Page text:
Gallaudet University in Washington D.C. (Matthew Vita/Gallaudet)

Gallaudet University trustees said Friday they have chosen a foundation executive from Minnesota with expertise in community programs to become the next president of the nation’s premier college for the deaf and heard of hearing.

Roberta “Bobbi” Cordano, vice president of programs for the Amherst H. Wilder Foundation in St. Paul, will take over in January as the 11th president of the school in Northeast Washington founded during the Civil War.

“It really does take a village to make a president,” Cordano said at a campus event with a live Web transcription. “Which means all of you, I expect you to support me in the success of my presidency as we move forward.”

At the foundation, she oversees programs for nearly 9,500 people in areas, such as early childhood, community mental health, family supportive housing, aging and caregiver services, school reform and food access. She has also held administrative positions at the University of Minnesota and was an assistant attorney general for Minnesota.

Roberta "Bobbi" Cordano will take over as the 11th president of Gallaudet University in January 2016. (courtesy Gallaudet) Roberta “Bobbi” Cordano 
(courtesy Gallaudet)

Cordano, 51, who is deaf, holds a bachelor’s degree from Beloit College in Wisconsin and a law degree from the University of Wisconsin at Madison. She will succeed the outgoing T. Alan Hurwitz, who has led Gallaudet since January 2010.

Cordano was chosen from a group of three finalists announced in August. The other two were Pamela Lloyd-Ogoke, a North Carolina vocational rehabilitation official, and Annette Reichman, director of the Office of Special Institutions in the U.S. Department of Education.

[Finalists announced in Gallaudet’s presidential search]

The 1,500-student university was federally chartered in 1864 under the signature of President Abraham Lincoln. It receives a special appropriation from Congress — about $120 million a year — for its mission as a center of higher learning for the deaf. The federal funding accounts for about two thirds of annual operating revenue.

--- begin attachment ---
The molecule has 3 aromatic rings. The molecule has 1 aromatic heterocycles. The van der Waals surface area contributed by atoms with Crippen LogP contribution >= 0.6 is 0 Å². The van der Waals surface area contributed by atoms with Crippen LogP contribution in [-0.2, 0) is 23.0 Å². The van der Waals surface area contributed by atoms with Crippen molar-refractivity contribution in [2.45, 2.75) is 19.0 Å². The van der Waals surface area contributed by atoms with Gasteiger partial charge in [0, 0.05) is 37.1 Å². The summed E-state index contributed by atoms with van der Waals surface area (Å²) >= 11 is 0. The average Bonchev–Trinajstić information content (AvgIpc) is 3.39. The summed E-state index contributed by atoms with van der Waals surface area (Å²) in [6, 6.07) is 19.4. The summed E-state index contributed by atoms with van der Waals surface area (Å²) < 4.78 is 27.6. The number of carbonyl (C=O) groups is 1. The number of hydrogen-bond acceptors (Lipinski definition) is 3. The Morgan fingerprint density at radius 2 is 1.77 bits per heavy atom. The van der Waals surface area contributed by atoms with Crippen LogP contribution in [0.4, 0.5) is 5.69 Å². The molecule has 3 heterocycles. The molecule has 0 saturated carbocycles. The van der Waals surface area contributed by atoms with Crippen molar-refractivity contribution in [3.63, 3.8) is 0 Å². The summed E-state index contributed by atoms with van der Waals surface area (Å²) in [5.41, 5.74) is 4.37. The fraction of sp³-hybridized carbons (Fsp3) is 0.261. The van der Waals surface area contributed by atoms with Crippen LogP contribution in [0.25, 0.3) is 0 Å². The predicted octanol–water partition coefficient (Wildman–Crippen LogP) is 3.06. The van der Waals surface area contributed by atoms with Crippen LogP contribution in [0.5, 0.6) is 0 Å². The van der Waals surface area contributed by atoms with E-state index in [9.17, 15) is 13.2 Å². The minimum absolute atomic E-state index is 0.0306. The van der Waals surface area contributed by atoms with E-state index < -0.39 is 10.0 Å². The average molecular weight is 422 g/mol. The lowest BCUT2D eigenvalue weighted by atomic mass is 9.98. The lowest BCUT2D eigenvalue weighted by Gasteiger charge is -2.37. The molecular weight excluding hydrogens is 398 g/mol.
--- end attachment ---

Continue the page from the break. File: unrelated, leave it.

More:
Gallaudet did not have its first deaf president until a 1988 student uprising shut down the campus. “Deaf President Now,” as the protest became known, was a watershed for the deaf community. The demonstrators wanted the world to know the only thing deaf people can’t do is hear.

Cordano made a recruiting pitch as she was introduced Friday to the campus by Gallaudet’s trustees.

“I want to speak to all of those deaf students or hard of hearing students and deaf-blind students who are thinking about coming to Gallaudet, and you think you want to learn here,” she said. “I invite you to come. Please do come to this wonderful university. Make it your home. Come learn and grow here with us.”

Heather Harker, chair of the Board of Trustees, said: “As our students are connecting with our vibrant community, discovering their academic and career aspirations, and influencing conversations and their futures, Ms. Cordano will be the kind of president to lead transformational change at the university. She’s the right person at the right time for Gallaudet.”

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